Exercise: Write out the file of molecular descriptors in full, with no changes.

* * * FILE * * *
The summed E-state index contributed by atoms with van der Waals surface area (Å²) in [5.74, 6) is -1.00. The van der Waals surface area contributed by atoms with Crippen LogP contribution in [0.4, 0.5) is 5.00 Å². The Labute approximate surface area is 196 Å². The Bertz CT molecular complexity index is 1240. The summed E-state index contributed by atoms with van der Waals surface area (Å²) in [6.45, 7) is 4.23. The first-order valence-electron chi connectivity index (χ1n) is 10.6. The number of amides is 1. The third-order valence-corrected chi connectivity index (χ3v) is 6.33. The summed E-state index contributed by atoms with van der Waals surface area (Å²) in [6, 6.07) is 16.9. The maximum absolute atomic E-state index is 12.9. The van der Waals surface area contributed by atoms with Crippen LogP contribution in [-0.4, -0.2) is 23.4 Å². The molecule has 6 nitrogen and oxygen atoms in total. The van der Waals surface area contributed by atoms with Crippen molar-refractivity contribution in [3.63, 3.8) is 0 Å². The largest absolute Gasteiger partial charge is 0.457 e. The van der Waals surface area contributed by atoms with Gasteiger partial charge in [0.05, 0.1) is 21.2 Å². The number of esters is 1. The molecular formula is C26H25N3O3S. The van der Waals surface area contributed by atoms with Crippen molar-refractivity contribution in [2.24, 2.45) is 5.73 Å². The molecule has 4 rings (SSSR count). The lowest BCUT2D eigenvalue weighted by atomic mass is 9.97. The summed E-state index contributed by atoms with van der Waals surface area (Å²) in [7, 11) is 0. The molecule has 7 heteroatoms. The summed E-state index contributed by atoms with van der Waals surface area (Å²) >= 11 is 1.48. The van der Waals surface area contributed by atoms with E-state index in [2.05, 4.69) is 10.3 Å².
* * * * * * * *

The summed E-state index contributed by atoms with van der Waals surface area (Å²) in [5.74, 6) is -1.00. The van der Waals surface area contributed by atoms with Crippen LogP contribution in [0.4, 0.5) is 5.00 Å². The Labute approximate surface area is 196 Å². The Bertz CT molecular complexity index is 1240. The summed E-state index contributed by atoms with van der Waals surface area (Å²) in [6.45, 7) is 4.23. The first-order valence-electron chi connectivity index (χ1n) is 10.6. The number of amides is 1. The third-order valence-corrected chi connectivity index (χ3v) is 6.33. The summed E-state index contributed by atoms with van der Waals surface area (Å²) in [6, 6.07) is 16.9. The maximum absolute atomic E-state index is 12.9. The van der Waals surface area contributed by atoms with Crippen LogP contribution in [-0.4, -0.2) is 23.4 Å². The molecule has 6 nitrogen and oxygen atoms in total. The van der Waals surface area contributed by atoms with Crippen molar-refractivity contribution in [3.63, 3.8) is 0 Å². The largest absolute Gasteiger partial charge is 0.457 e. The van der Waals surface area contributed by atoms with Gasteiger partial charge in [0.05, 0.1) is 21.2 Å². The number of esters is 1. The molecular formula is C26H25N3O3S. The van der Waals surface area contributed by atoms with Crippen molar-refractivity contribution in [2.24, 2.45) is 5.73 Å². The molecule has 4 rings (SSSR count). The lowest BCUT2D eigenvalue weighted by atomic mass is 9.97. The summed E-state index contributed by atoms with van der Waals surface area (Å²) in [7, 11) is 0. The molecule has 7 heteroatoms. The summed E-state index contributed by atoms with van der Waals surface area (Å²) >= 11 is 1.48. The van der Waals surface area contributed by atoms with E-state index in [2.05, 4.69) is 10.3 Å².